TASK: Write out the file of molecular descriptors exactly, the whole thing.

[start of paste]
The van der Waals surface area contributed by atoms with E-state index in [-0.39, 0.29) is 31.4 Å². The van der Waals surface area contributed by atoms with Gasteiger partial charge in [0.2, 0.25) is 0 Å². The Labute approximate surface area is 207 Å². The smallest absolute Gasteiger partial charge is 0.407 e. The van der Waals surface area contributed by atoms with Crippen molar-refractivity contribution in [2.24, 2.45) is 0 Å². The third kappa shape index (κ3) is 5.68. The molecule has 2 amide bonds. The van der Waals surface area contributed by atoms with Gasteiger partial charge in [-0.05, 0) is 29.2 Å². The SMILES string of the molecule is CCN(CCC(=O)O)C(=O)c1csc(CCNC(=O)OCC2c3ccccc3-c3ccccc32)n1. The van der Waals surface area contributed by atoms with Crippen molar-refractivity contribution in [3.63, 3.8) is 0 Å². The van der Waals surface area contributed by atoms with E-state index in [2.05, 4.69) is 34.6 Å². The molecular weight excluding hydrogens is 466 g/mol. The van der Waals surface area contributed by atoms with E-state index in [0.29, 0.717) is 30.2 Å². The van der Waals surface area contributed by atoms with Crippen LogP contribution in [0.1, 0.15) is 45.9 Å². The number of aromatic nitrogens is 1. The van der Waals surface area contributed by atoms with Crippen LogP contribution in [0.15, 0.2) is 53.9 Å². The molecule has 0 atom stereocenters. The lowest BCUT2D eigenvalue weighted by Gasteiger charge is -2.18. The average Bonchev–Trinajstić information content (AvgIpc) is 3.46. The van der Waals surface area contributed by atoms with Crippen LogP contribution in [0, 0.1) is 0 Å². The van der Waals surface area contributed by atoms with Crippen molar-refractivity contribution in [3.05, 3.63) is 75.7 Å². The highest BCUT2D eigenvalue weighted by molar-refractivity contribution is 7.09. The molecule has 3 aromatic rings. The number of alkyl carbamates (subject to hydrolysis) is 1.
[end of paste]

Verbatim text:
The van der Waals surface area contributed by atoms with E-state index in [-0.39, 0.29) is 31.4 Å². The van der Waals surface area contributed by atoms with Gasteiger partial charge in [0.2, 0.25) is 0 Å². The Labute approximate surface area is 207 Å². The smallest absolute Gasteiger partial charge is 0.407 e. The van der Waals surface area contributed by atoms with Crippen molar-refractivity contribution in [2.24, 2.45) is 0 Å². The third kappa shape index (κ3) is 5.68. The molecule has 2 amide bonds. The van der Waals surface area contributed by atoms with Gasteiger partial charge in [-0.05, 0) is 29.2 Å². The SMILES string of the molecule is CCN(CCC(=O)O)C(=O)c1csc(CCNC(=O)OCC2c3ccccc3-c3ccccc32)n1. The van der Waals surface area contributed by atoms with Crippen molar-refractivity contribution in [3.63, 3.8) is 0 Å². The van der Waals surface area contributed by atoms with E-state index in [2.05, 4.69) is 34.6 Å². The molecular weight excluding hydrogens is 466 g/mol. The van der Waals surface area contributed by atoms with E-state index in [0.29, 0.717) is 30.2 Å². The van der Waals surface area contributed by atoms with Crippen LogP contribution in [0.1, 0.15) is 45.9 Å². The number of aromatic nitrogens is 1. The van der Waals surface area contributed by atoms with Crippen LogP contribution in [0.15, 0.2) is 53.9 Å². The molecule has 0 atom stereocenters. The lowest BCUT2D eigenvalue weighted by Gasteiger charge is -2.18. The average Bonchev–Trinajstić information content (AvgIpc) is 3.46. The van der Waals surface area contributed by atoms with Crippen LogP contribution in [0, 0.1) is 0 Å². The van der Waals surface area contributed by atoms with Crippen molar-refractivity contribution in [3.05, 3.63) is 75.7 Å². The highest BCUT2D eigenvalue weighted by molar-refractivity contribution is 7.09. The molecule has 3 aromatic rings. The number of alkyl carbamates (subject to hydrolysis) is 1.